Wind turbines are a green, eco-friendly source of energy that uses wind energy to generate electricity. This type of energy increases each year, and many countries and cities rely solely on wind turbines to fulfill electricity demands.
The primary purpose for using wind turbines as an electricity source is the clean production. This source decreases the amount of fuel and coal being burned, which will help reduce pollution and global warming.
But what if this purpose is completely lost after some years?
It is like cleaning your house completely and then open all the doors and windows on a dusty, windy day. This is exactly the case with wind turbines.
Wind turbine production
Wind turbines have been used since the 9th century BC in Persia to grind grains and obtain water from nearby areas. This mechanism has developed extensively from that time.
The wind market in the United States has developed significantly over the years, resulting in an increasingly complicated supply chain. Across the country, there are over 500 manufacturing facilities specialized in wind components such as blades, towers, generators, and turbine assembly.
Wind turbines are now produced in multiple varieties and shapes, but the most common is the 3 bladed shape. About 85% of turbine’s materials are recyclable such as copper wires and steel.
Blades are the problem
The problem with wind turbines exists in the blades. The turbine blades are produced from fiber-reinforced plastic, which is known as fiberglass. This material is lightweight, but at the same time, it is durable and robust so that it could withstand storms.
Wind turbines usually have a lifespan of about 20 to 25 years, and then they are replaced with new ones, or sometimes they are just upgraded with newly designed blades.
All the turbine parts are easily recycled and are reusable in new production lines without any hassle, except the blades! The material that the blades are made from has high efficiency and is powerful enough to overcome any climate conditions. But unfortunately, this material is hard to recycle.
So what happens to the blades after they are decommissioned?
Wind turbines graveyard
In most cases, the turbine’s blades are thrown in landfills or what is known as wind turbines graveyards. Because the blades are very long (350 feet in some cases), it is difficult to cut and transport these parts to different places.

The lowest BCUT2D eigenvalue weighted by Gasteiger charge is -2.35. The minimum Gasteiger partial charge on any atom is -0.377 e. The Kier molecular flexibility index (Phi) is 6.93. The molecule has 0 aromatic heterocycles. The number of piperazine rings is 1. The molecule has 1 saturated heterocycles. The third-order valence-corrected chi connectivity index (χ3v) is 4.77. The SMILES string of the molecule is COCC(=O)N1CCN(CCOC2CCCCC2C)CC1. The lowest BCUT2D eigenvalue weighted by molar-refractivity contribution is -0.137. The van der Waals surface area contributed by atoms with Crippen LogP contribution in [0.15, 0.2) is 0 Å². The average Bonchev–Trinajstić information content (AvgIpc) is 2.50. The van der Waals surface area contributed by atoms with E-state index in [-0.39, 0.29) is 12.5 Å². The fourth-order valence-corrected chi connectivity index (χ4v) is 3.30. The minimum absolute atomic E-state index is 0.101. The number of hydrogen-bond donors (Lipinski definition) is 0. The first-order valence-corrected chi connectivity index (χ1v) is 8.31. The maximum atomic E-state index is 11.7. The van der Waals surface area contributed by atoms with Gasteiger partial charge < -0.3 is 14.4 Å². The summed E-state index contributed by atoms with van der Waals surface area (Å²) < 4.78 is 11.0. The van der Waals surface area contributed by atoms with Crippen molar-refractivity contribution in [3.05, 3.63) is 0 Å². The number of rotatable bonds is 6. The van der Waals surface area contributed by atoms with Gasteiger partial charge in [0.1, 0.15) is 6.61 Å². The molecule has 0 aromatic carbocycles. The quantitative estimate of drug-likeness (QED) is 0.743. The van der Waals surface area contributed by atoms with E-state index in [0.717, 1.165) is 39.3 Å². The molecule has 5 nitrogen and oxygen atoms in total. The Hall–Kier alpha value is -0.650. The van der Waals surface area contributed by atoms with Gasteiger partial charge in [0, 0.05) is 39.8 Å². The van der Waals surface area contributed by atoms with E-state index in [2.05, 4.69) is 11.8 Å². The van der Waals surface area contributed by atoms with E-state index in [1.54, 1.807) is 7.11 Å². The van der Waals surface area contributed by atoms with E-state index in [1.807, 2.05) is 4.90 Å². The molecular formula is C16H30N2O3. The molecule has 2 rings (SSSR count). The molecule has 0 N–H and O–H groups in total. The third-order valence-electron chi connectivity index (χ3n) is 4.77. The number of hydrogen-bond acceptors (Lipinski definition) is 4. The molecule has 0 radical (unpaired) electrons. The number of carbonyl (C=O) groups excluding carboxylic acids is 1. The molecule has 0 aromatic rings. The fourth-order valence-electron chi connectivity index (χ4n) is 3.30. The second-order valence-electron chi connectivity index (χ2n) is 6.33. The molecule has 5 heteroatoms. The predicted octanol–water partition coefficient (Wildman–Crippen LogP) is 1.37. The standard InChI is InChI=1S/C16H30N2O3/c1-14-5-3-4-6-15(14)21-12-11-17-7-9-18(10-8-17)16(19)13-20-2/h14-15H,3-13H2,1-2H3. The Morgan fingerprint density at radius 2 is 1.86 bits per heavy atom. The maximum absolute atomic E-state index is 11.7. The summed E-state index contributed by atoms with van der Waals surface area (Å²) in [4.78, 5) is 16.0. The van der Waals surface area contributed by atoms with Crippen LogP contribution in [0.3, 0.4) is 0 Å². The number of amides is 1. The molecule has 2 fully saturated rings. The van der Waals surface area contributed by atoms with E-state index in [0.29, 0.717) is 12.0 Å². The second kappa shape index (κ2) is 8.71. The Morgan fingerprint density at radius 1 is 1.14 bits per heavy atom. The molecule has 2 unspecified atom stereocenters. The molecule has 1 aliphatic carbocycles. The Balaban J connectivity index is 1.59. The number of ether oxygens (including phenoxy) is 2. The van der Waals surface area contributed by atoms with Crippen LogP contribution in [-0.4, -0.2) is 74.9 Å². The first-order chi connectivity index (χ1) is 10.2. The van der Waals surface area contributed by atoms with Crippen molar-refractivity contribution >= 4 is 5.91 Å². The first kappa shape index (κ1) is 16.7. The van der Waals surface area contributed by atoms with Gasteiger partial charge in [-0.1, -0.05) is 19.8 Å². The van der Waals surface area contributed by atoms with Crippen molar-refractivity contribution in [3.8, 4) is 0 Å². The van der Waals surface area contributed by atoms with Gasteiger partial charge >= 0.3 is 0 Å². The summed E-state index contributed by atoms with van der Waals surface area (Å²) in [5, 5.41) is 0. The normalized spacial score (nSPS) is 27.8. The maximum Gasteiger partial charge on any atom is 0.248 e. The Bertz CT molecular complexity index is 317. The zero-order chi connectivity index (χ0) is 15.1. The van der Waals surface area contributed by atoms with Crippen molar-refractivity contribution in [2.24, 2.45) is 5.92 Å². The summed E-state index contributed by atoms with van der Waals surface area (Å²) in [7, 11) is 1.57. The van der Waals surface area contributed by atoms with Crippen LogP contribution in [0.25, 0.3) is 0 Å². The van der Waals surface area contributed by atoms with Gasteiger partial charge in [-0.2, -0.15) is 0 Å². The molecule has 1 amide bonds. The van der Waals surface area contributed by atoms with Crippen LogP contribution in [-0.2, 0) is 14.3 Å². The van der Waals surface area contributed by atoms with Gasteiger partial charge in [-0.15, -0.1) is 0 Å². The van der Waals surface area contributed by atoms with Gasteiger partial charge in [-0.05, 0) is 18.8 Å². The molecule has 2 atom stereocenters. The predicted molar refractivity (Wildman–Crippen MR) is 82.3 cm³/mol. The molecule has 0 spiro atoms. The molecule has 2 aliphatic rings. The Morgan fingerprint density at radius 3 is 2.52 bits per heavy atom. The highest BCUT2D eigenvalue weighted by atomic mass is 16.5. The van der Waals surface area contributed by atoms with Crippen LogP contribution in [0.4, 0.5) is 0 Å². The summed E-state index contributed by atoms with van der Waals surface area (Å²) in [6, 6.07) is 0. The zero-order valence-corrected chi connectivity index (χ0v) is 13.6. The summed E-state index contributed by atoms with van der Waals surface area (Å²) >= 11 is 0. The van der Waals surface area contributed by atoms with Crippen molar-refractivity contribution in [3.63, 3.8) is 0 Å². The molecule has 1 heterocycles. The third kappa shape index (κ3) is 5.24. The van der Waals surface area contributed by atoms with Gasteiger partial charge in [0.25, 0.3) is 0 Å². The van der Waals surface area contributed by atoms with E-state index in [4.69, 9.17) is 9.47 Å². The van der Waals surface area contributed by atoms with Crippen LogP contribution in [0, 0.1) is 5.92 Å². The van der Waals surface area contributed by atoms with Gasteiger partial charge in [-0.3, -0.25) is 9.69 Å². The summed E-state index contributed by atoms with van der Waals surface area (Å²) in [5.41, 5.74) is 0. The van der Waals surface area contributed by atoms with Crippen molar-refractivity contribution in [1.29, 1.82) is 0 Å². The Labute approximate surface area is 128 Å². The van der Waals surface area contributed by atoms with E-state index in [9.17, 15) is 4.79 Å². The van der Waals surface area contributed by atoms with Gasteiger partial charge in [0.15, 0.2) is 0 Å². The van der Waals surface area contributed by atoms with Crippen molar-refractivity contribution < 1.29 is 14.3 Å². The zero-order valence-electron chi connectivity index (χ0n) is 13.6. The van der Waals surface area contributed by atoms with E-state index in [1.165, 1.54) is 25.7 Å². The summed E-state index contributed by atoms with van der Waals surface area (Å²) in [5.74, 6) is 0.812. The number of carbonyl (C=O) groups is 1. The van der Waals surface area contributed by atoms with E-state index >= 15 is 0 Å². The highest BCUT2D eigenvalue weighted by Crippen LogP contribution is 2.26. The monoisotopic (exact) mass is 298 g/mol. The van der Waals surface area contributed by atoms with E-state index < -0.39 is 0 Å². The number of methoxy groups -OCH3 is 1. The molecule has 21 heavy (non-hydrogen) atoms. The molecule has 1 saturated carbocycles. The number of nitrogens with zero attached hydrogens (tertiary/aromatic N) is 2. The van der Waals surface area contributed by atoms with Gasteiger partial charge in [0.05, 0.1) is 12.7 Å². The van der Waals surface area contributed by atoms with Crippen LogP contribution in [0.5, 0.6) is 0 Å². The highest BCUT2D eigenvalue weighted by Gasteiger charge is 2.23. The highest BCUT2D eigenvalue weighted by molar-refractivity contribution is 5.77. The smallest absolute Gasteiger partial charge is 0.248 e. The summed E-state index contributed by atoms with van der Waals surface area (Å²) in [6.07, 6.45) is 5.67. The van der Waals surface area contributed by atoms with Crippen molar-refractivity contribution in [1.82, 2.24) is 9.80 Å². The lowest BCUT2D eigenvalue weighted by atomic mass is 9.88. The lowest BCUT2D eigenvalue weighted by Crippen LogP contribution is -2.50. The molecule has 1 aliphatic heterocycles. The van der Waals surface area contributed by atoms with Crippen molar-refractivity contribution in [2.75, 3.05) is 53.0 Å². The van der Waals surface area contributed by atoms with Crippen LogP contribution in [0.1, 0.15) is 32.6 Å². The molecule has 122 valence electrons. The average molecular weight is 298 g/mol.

In the US alone, it is estimated that more than 8,000 blades will be removed in the upcoming years. In Wyoming, more than 1,000 blades were removed and disposed between September 2020 and March 2021.
Thousands and thousands of wind turbine blades have no place to go after decommissioning. The material it is made of will never break down and will stay in place forever.
So why making wind turbines from the beginning? Isn’t it supposed to produce clean electricity without causing harm to the environment as fuel or gas, or coal does? But now it seems that wind turbines are having the same issue.
If wind turbines have to stay in use as one of the clean alternatives to the old electricity generating techniques, then it must stay “clean” from day one in service to the point when it is almost fully recycled.
Turbine blades are estimated to contribute to worldwide waste by 43 million tonnes by 2050, according to a 2017 University of Cambridge study. This issue has ignited many companies to start finding a solution to the blades recycling problem.
Global Fiberglass Solutions company developed a method to break down the blades and convert them into pellets and fiberboards used in flooring, walls, railroad ties, and many more. The company started this process in Sweetwater in Texas, and they claim that they can process 99.9% of the blade content and finish up to 7,000 blades every year per plant.
Another solution that might seams weird was in the Netherlands in Rotterdam. They had created a 1,200 m2 children’s playground called Wikado using old wind turbine blades. This kind of solution could be very useful to find different usages for the blades in their current form without crushing or pressing them.
Veolia Environnement, a company based in France, came with an intelligent solution. They could process the blades to create a raw material called a “greener cement“. The company was able to repurpose 90% of the blade’s content to produce cement.
Multiple solutions had arisen and will still arise in the upcoming years. Any solution could be better than just throwing the blades in landfills and do nothing to get rid of them.
What do you think of this problem that is increasing with the increased demand for wind turbines? And do you suggest some solution to address this issue?